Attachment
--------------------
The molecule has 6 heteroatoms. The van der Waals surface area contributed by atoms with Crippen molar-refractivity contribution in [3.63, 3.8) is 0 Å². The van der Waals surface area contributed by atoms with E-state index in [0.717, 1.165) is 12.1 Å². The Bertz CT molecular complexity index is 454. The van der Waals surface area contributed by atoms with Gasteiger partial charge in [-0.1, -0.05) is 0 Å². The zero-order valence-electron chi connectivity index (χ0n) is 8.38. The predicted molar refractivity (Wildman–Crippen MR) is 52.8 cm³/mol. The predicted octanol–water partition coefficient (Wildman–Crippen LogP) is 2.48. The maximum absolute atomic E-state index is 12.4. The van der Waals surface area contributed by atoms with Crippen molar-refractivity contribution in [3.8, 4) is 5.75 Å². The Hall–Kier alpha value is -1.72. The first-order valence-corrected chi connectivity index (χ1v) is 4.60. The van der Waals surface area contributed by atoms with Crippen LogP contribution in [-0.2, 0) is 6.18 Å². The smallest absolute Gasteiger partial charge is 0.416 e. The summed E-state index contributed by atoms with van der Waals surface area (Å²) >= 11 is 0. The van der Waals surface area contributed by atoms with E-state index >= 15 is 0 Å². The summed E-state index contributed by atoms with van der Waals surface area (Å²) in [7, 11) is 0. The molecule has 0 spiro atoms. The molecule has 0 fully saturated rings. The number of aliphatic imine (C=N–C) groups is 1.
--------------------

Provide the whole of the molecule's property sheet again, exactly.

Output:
The molecule has 6 heteroatoms. The van der Waals surface area contributed by atoms with Crippen molar-refractivity contribution in [3.63, 3.8) is 0 Å². The van der Waals surface area contributed by atoms with E-state index in [0.717, 1.165) is 12.1 Å². The Bertz CT molecular complexity index is 454. The van der Waals surface area contributed by atoms with Gasteiger partial charge in [-0.1, -0.05) is 0 Å². The zero-order valence-electron chi connectivity index (χ0n) is 8.38. The predicted molar refractivity (Wildman–Crippen MR) is 52.8 cm³/mol. The predicted octanol–water partition coefficient (Wildman–Crippen LogP) is 2.48. The maximum absolute atomic E-state index is 12.4. The van der Waals surface area contributed by atoms with Crippen molar-refractivity contribution in [3.8, 4) is 5.75 Å². The Hall–Kier alpha value is -1.72. The first-order valence-corrected chi connectivity index (χ1v) is 4.60. The van der Waals surface area contributed by atoms with Crippen LogP contribution in [-0.2, 0) is 6.18 Å². The smallest absolute Gasteiger partial charge is 0.416 e. The summed E-state index contributed by atoms with van der Waals surface area (Å²) >= 11 is 0. The van der Waals surface area contributed by atoms with E-state index >= 15 is 0 Å². The summed E-state index contributed by atoms with van der Waals surface area (Å²) in [7, 11) is 0. The molecule has 0 spiro atoms. The molecule has 0 fully saturated rings. The number of aliphatic imine (C=N–C) groups is 1.